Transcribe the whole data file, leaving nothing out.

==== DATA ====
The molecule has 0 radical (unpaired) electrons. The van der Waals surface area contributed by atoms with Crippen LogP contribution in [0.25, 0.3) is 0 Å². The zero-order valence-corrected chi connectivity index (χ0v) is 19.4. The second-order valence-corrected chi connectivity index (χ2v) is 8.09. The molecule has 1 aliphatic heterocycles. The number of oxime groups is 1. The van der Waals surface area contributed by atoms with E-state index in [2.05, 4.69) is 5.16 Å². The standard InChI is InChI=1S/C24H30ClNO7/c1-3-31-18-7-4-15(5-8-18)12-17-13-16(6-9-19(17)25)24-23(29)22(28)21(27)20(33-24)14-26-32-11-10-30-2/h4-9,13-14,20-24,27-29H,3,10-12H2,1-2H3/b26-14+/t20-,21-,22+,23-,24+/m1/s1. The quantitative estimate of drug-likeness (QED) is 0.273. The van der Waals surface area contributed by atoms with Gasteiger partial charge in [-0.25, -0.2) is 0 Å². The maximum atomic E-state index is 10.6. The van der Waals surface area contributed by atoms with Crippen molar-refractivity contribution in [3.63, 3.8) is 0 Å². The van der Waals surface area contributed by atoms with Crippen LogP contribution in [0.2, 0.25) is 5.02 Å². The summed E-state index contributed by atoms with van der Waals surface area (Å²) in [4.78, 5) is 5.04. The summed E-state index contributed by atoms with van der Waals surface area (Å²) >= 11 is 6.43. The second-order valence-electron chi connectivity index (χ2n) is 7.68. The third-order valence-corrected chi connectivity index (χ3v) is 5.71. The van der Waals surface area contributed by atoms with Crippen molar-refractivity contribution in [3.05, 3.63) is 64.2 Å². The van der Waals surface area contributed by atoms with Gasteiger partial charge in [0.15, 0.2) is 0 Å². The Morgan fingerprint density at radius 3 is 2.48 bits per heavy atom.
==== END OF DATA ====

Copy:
The molecule has 0 radical (unpaired) electrons. The van der Waals surface area contributed by atoms with Crippen LogP contribution in [0.25, 0.3) is 0 Å². The zero-order valence-corrected chi connectivity index (χ0v) is 19.4. The second-order valence-corrected chi connectivity index (χ2v) is 8.09. The molecule has 1 aliphatic heterocycles. The number of oxime groups is 1. The van der Waals surface area contributed by atoms with E-state index in [2.05, 4.69) is 5.16 Å². The standard InChI is InChI=1S/C24H30ClNO7/c1-3-31-18-7-4-15(5-8-18)12-17-13-16(6-9-19(17)25)24-23(29)22(28)21(27)20(33-24)14-26-32-11-10-30-2/h4-9,13-14,20-24,27-29H,3,10-12H2,1-2H3/b26-14+/t20-,21-,22+,23-,24+/m1/s1. The quantitative estimate of drug-likeness (QED) is 0.273. The van der Waals surface area contributed by atoms with Gasteiger partial charge in [-0.25, -0.2) is 0 Å². The maximum atomic E-state index is 10.6. The van der Waals surface area contributed by atoms with Crippen molar-refractivity contribution in [3.63, 3.8) is 0 Å². The van der Waals surface area contributed by atoms with Crippen LogP contribution in [0.2, 0.25) is 5.02 Å². The summed E-state index contributed by atoms with van der Waals surface area (Å²) in [4.78, 5) is 5.04. The summed E-state index contributed by atoms with van der Waals surface area (Å²) >= 11 is 6.43. The second-order valence-electron chi connectivity index (χ2n) is 7.68. The third-order valence-corrected chi connectivity index (χ3v) is 5.71. The van der Waals surface area contributed by atoms with Crippen molar-refractivity contribution in [3.05, 3.63) is 64.2 Å². The van der Waals surface area contributed by atoms with Gasteiger partial charge in [0.15, 0.2) is 0 Å². The Morgan fingerprint density at radius 3 is 2.48 bits per heavy atom.